If you have questions about cheating and/or plagiarism, ask your instructor as soon as possible. Any instance of plagiarism will earn a zero for the whole assignment (mid-term essay, final project, final essay) and, in severe cases, result in an F for the class or more serious consequences. Similarly, any cheating in any quiz will result in a zero for that very quiz.
To prevent plagiarism, all students will be required to cite all sources used for their reports, to quote and paraphrase appropriately.
Assignments & Exams
During the course, as many as ten (10) random quizzes shall be given. Each of the quizzes shall consist of 10 multiple-choice questions. The purpose of the quizzes is to test your memory and understanding of key terms, concepts, and themes of sociology throughout the course.
There are generally no make-up quizzes. You will get a zero as a result of your absence on the quiz day unless you have an excuse with proper documentation.
The mid-term essay is a 90-minute-long closed book examination. It shall be done in class on the date designated in this syllabus. Students will be given up two essay questions about certain sociological aspects related to one theme introduced in the first half of the course. The questions will be made known to the students prior to the examination date. The students will then select one question and prepare some written notes in respond to the essay question. The notes shall be used for their development of the complete essay on the test sheet that will be provided by Saigon Tech.
The course’s final project is a Theme Report of individual or pair work. Each student (or pair of students) will choose a topic relevant to any sociological aspect covered in the course (culture, socialization, social interaction, groups & organizations, sexuality, deviance, social stratification, race & ethnicity, family, religion, education, health & medicine, population, environment) and write an analytical report on the selected topic. The topic shall be as specific as possible and must be approved by the instructor prior to your report writing.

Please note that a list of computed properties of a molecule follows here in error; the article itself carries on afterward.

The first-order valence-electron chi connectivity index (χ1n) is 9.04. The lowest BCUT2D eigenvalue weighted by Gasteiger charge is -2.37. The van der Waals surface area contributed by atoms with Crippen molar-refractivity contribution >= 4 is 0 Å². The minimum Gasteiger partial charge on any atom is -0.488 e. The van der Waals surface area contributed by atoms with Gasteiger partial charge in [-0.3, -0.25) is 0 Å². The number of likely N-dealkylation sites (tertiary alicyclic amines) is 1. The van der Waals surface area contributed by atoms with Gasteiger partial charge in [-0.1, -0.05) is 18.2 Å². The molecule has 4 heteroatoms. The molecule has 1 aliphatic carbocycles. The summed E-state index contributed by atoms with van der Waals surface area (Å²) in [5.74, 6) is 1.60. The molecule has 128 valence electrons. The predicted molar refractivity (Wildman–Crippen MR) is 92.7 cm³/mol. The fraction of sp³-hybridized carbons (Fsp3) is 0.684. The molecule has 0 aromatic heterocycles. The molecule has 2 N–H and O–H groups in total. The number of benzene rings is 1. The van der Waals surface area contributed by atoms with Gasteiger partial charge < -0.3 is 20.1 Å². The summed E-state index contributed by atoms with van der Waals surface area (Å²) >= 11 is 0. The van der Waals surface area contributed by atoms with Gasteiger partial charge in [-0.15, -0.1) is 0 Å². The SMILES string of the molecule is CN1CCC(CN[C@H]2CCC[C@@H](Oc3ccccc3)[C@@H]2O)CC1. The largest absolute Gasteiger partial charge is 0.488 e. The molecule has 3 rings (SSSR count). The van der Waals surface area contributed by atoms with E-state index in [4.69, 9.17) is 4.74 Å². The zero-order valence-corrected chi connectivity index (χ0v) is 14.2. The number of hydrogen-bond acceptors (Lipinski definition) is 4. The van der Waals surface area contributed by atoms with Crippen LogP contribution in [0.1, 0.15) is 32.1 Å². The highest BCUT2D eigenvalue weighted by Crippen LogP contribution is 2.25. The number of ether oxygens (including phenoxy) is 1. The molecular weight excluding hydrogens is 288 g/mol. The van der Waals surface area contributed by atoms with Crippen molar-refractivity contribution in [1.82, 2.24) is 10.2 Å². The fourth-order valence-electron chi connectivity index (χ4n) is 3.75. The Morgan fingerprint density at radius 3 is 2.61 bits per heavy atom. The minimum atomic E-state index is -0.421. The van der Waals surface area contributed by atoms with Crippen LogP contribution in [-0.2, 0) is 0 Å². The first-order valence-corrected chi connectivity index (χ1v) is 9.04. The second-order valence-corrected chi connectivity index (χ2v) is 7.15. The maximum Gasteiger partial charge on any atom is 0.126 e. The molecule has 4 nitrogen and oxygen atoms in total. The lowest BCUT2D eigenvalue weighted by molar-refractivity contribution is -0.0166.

Each student’s analytical report should demonstrate his/her understanding of the sociological aspect he/she has elected and how the aspect reflects or affects people’s real lives in the real world.
The report should be no fewer than 6 double-spaced one-sided A4 pages and include an introduction, a body of 8 to 10 analytically written paragraphs and a conclusive paragraph, plus a list of references. A hard copy of the report must be submitted to the instructor by the dates designated in this syllabus.
In addition to writing the report, each student will have to present his/her report in class and he/she must use Microsoft Powerpoint slides in the presentation, which will be done on the dates designated in this syllabus for special presentations.
The final essay is a 90-minute-long closed book examination. It shall be done in class on the date designated in this syllabus. Students will be given a list of up to three essay questions about the sociological aspects covered in the second half of the course. Each student then selects one question of his/her interest and prepares some written notes prior to the final examination date. The students are allowed to use only those notes for their production of the complete essay on the test sheet that will be provided by the college.